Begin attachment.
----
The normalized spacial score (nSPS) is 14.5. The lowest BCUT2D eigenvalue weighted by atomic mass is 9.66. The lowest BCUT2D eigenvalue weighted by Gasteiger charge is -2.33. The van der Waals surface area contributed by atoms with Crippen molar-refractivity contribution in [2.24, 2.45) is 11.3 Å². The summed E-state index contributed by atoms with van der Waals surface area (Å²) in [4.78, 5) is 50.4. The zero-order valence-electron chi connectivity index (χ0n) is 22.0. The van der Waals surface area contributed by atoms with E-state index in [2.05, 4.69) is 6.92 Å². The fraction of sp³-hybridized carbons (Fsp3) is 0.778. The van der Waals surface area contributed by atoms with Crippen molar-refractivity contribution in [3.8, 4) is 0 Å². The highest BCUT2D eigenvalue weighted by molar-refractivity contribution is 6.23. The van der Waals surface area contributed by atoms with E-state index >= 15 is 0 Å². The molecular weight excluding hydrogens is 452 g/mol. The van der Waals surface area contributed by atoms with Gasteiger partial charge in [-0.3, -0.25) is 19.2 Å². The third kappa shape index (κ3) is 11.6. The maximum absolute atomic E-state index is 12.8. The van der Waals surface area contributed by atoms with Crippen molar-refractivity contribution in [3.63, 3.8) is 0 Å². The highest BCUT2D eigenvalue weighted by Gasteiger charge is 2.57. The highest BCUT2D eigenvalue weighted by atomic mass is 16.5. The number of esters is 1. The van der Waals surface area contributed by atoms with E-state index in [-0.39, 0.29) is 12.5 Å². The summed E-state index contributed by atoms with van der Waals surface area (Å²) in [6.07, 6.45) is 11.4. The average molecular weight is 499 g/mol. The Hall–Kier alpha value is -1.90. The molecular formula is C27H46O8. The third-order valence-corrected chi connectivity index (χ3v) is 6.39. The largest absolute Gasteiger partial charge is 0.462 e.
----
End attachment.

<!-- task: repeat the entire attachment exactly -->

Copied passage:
The normalized spacial score (nSPS) is 14.5. The lowest BCUT2D eigenvalue weighted by atomic mass is 9.66. The lowest BCUT2D eigenvalue weighted by Gasteiger charge is -2.33. The van der Waals surface area contributed by atoms with Crippen molar-refractivity contribution in [2.24, 2.45) is 11.3 Å². The summed E-state index contributed by atoms with van der Waals surface area (Å²) in [4.78, 5) is 50.4. The zero-order valence-electron chi connectivity index (χ0n) is 22.0. The van der Waals surface area contributed by atoms with E-state index in [2.05, 4.69) is 6.92 Å². The fraction of sp³-hybridized carbons (Fsp3) is 0.778. The van der Waals surface area contributed by atoms with Crippen molar-refractivity contribution in [3.8, 4) is 0 Å². The highest BCUT2D eigenvalue weighted by molar-refractivity contribution is 6.23. The van der Waals surface area contributed by atoms with E-state index >= 15 is 0 Å². The molecular weight excluding hydrogens is 452 g/mol. The van der Waals surface area contributed by atoms with Gasteiger partial charge in [-0.3, -0.25) is 19.2 Å². The third kappa shape index (κ3) is 11.6. The maximum absolute atomic E-state index is 12.8. The van der Waals surface area contributed by atoms with Crippen molar-refractivity contribution in [3.63, 3.8) is 0 Å². The highest BCUT2D eigenvalue weighted by Gasteiger charge is 2.57. The highest BCUT2D eigenvalue weighted by atomic mass is 16.5. The number of esters is 1. The van der Waals surface area contributed by atoms with E-state index in [-0.39, 0.29) is 12.5 Å². The summed E-state index contributed by atoms with van der Waals surface area (Å²) in [6.07, 6.45) is 11.4. The average molecular weight is 499 g/mol. The Hall–Kier alpha value is -1.90. The molecular formula is C27H46O8. The third-order valence-corrected chi connectivity index (χ3v) is 6.39. The largest absolute Gasteiger partial charge is 0.462 e.